Plants are perhaps the most developmentally plastic of all organisms. Not only do they continually differentiate new organs from the stem cell niche throughout their lifespan, but they are also capable of regenerating new cell types and organs after wounding or from explants in tissue culture.
An example of this developmental plasticity is the ability to induce embryogenesis from in vitro cultured gametophytic and somatic cells in the absence of fertilization. Central to this plasticity is the competence or ability of a differentiated cell to respond to an instructive signal, most commonly stress and/or exogenous growth regulators, and redirect the cell to a new developmental fate. The BABY BOOM (BBM) AP2/ERF domain transcription factor also acts as an ‘instructive signal’ through its ability to induce somatic embryogenesis (SE) when overexpressed in plant cells. We are using a wide range of molecular, genetic and cell biology techniques to understand the role of BBM during wild-type seed development and in an overexpression context. Specific topics include: characterization of proteins that regulate endogenous BBM expression, characterization of BBM target genes, and characterization of BBM-interacting proteins.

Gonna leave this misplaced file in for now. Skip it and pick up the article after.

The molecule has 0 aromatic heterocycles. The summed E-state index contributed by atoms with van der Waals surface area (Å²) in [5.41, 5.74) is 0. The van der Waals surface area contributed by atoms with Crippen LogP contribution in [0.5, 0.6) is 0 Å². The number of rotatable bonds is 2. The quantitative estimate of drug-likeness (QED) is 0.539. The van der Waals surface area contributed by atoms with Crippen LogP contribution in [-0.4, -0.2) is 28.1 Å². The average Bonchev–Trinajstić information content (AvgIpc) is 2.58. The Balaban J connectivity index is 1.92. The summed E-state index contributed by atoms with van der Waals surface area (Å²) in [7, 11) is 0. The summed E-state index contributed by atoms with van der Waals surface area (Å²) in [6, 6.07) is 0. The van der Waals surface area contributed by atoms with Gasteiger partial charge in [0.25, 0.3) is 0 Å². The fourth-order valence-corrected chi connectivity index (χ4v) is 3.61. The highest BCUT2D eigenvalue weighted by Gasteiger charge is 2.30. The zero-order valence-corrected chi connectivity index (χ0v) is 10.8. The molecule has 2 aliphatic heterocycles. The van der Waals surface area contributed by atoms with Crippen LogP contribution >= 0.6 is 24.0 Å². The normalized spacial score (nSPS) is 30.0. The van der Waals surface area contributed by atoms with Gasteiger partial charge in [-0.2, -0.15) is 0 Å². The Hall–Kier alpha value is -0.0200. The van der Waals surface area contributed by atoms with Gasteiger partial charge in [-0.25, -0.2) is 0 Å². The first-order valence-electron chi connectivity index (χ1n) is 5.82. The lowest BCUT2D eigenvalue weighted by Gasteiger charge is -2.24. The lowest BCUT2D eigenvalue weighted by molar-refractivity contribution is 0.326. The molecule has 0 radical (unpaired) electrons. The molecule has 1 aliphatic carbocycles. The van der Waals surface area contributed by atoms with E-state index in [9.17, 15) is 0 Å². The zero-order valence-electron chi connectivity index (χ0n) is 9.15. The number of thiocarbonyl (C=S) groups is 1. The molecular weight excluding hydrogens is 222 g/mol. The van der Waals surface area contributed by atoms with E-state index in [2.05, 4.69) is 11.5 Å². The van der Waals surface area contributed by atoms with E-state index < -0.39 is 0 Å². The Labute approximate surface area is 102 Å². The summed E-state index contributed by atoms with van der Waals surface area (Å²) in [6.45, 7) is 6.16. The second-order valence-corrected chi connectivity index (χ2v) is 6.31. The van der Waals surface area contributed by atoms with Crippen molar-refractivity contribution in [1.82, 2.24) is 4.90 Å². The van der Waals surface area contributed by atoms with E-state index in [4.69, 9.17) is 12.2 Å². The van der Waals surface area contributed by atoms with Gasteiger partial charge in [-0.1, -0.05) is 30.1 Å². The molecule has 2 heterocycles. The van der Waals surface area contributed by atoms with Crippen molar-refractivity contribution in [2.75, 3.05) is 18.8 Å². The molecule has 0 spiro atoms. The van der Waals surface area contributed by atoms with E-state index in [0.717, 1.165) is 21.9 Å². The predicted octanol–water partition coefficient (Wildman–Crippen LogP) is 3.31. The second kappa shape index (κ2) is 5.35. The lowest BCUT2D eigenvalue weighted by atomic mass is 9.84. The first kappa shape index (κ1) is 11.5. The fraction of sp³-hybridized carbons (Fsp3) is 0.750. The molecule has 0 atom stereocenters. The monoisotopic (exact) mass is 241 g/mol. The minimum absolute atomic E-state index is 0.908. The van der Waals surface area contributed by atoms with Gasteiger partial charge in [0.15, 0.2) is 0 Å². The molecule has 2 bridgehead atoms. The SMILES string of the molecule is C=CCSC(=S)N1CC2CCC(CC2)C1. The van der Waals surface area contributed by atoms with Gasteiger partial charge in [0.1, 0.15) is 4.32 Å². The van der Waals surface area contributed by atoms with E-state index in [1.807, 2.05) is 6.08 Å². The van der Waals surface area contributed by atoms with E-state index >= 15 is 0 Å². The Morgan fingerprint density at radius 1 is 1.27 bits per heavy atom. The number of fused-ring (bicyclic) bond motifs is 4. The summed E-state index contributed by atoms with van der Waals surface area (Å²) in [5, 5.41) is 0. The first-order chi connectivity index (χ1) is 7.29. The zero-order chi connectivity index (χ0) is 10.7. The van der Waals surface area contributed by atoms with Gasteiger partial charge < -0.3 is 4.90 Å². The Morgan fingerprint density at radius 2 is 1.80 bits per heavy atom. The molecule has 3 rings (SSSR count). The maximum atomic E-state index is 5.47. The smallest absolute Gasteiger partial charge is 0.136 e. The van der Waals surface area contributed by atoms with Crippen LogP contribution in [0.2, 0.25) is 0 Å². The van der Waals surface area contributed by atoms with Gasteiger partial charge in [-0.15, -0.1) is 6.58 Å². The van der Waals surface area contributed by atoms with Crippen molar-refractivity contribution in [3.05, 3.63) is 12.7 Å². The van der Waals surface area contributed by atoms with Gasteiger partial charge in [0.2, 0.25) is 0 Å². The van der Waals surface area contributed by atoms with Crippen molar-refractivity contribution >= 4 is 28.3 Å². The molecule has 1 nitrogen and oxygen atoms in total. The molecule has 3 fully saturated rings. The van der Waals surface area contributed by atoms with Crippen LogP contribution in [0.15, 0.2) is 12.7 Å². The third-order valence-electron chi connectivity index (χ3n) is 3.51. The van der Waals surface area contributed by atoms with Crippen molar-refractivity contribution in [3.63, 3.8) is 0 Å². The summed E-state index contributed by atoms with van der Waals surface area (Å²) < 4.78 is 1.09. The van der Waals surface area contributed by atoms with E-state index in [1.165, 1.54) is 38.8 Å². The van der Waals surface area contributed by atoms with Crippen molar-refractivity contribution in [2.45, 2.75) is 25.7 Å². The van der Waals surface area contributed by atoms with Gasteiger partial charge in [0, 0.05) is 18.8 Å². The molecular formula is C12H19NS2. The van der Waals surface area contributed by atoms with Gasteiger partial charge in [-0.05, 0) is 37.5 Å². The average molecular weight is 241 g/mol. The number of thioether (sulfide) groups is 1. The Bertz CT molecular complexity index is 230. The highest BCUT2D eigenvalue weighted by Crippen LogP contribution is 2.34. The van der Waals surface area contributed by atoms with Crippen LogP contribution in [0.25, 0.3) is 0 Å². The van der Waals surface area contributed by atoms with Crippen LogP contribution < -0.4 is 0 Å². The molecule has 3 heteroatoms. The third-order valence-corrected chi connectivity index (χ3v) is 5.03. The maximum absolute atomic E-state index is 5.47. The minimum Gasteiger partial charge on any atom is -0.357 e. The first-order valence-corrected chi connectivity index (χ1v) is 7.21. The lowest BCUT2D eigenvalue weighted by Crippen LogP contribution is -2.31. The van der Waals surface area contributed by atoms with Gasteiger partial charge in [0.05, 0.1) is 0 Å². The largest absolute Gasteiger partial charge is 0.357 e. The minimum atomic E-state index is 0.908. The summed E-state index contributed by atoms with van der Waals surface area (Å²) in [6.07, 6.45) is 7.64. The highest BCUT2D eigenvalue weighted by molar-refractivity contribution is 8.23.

- Protein-DNA and protein-protein interactions (ChIP-seq, yeast 1 and 2-hybrid analysis)
- Genetic analysis of arabidopsis mutants
- Gene expression analysis (RNA isolation, microarrays, qRT-PCR)
- GFP reporter- and functional analysis constructs (PCR, Gateway Cloning, arabidopsis transformation)
- Analysis of GFP reporter lines using Confocal Laser Scanning Micrsoscopy
- Somatic embryo culture
- Good theoretical and practical basis in (plant) molecular biology
- Affinity for (plant) tissue culture